FRISCO - In the Jerry Jones era, his Dallas Cowboys have engineered 68 draft-time trades.
The math says his Cowboys are about to do it again. And here is the simplest reason why: Dallas owns 10 selections in the upcoming NFL Draft. That can be 10 throws of the dice, a greater volume of dice rolls meaning more chances to hit snake-eyes.
Or ... it can mean a packaging of picks - maybe more than once - to pinpoint on hoped-for quality.
Is it about risk-taking? Sometimes; that’s in the DNA nature of Wild-cattin’ Jerry.” But it can also be the result of the Trade Value Chart, an NFL-wide guideline to what equals what. (Also, by the way, an invention from the Jerry Era.)
Four premium ideas:
IDEA 1: Trade picks Nos. 10 (first round), 44 (second round) and 75 (third round) to climb up to grab Florida tight end Kyle Pitts.
Know this about that: Pitts is not falling to 10. Yes, Jerry loves him. But so do the Falcons (drafting at No. 4), the Bengals (No. 5) ... and then Miami, Detroit and Carolina in the next three spots.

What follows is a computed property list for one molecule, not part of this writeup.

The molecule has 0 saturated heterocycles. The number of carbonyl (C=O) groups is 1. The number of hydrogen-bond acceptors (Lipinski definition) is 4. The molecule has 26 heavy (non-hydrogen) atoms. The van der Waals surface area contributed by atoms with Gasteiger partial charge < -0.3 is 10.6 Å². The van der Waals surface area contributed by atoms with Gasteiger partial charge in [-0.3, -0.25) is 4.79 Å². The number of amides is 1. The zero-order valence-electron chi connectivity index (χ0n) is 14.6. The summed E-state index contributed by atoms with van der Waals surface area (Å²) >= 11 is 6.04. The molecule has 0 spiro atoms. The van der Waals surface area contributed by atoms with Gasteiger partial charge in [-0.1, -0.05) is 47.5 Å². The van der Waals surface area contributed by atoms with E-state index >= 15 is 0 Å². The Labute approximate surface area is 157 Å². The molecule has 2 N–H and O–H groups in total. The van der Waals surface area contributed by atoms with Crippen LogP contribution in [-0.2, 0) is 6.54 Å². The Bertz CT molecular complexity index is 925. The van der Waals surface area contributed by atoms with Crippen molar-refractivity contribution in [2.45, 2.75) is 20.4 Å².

If you want him - and ultimately, we don’t think Dallas will want him this badly - it’ll be costly.
IDEA 2: Draft at 10 - with the distinct possibility that the BAA (best available athlete/player) is an offensive tackle, either Penei Sewell of Oregon or Rashawn Slater of Northwestern. Then trade No. 44 and No. 75 (third round) to vault back into the first round again (mid-20’s?) and nab Virginia Tech’s Caleb Farley, the standout cornerback who slipped from a possible top-10 slot due to back surgery.
IDEA 3: Again, stay put at No. 10 and maybe land Alabama corner Patrick Surtain. And then, similar to above, package Nos. 44 and 75 to jump to the end of the first/start of the second for Christian Barmore, the Alabama defensive tackle, or for Azeez Ojulari, the Georgia defensive end.
IDEA 4: The Cowboys like TCU’s Trevor Moehrig, maybe the best safety in the draft. What if he can’t be had a 44? “Value the position of safety” (thus breaking a habit) by swapping 44 plus 99 to move up in the second round to grab him.
This packaging method gives the Cowboys quality over quantity ... and gives “Wild-Cattin’ Jerry” his “art of the deal” enjoyment with none of the true risk. It’s not about unneeded “boldness”; it’s about using math as a Dallas advantage.